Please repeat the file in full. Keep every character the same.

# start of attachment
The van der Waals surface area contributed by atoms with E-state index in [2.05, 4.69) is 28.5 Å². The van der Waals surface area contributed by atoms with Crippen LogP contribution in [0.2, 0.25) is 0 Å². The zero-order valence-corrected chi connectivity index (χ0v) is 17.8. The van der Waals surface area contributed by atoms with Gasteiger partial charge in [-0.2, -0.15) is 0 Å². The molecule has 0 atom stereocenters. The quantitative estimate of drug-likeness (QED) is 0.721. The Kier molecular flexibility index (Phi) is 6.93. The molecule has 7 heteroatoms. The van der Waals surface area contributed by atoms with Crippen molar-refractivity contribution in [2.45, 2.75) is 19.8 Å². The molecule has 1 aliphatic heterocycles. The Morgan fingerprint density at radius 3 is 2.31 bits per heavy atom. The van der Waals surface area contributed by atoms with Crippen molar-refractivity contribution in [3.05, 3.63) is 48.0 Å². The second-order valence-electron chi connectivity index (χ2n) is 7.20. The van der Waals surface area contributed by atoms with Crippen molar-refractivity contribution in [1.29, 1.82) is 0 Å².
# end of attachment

The van der Waals surface area contributed by atoms with E-state index in [2.05, 4.69) is 28.5 Å². The van der Waals surface area contributed by atoms with Crippen LogP contribution in [0.2, 0.25) is 0 Å². The zero-order valence-corrected chi connectivity index (χ0v) is 17.8. The van der Waals surface area contributed by atoms with Gasteiger partial charge in [-0.2, -0.15) is 0 Å². The molecule has 0 atom stereocenters. The quantitative estimate of drug-likeness (QED) is 0.721. The Kier molecular flexibility index (Phi) is 6.93. The molecule has 7 heteroatoms. The van der Waals surface area contributed by atoms with Crippen molar-refractivity contribution in [2.45, 2.75) is 19.8 Å². The molecule has 1 aliphatic heterocycles. The Morgan fingerprint density at radius 3 is 2.31 bits per heavy atom. The van der Waals surface area contributed by atoms with Crippen molar-refractivity contribution in [3.05, 3.63) is 48.0 Å². The second-order valence-electron chi connectivity index (χ2n) is 7.20. The van der Waals surface area contributed by atoms with Crippen molar-refractivity contribution in [1.29, 1.82) is 0 Å².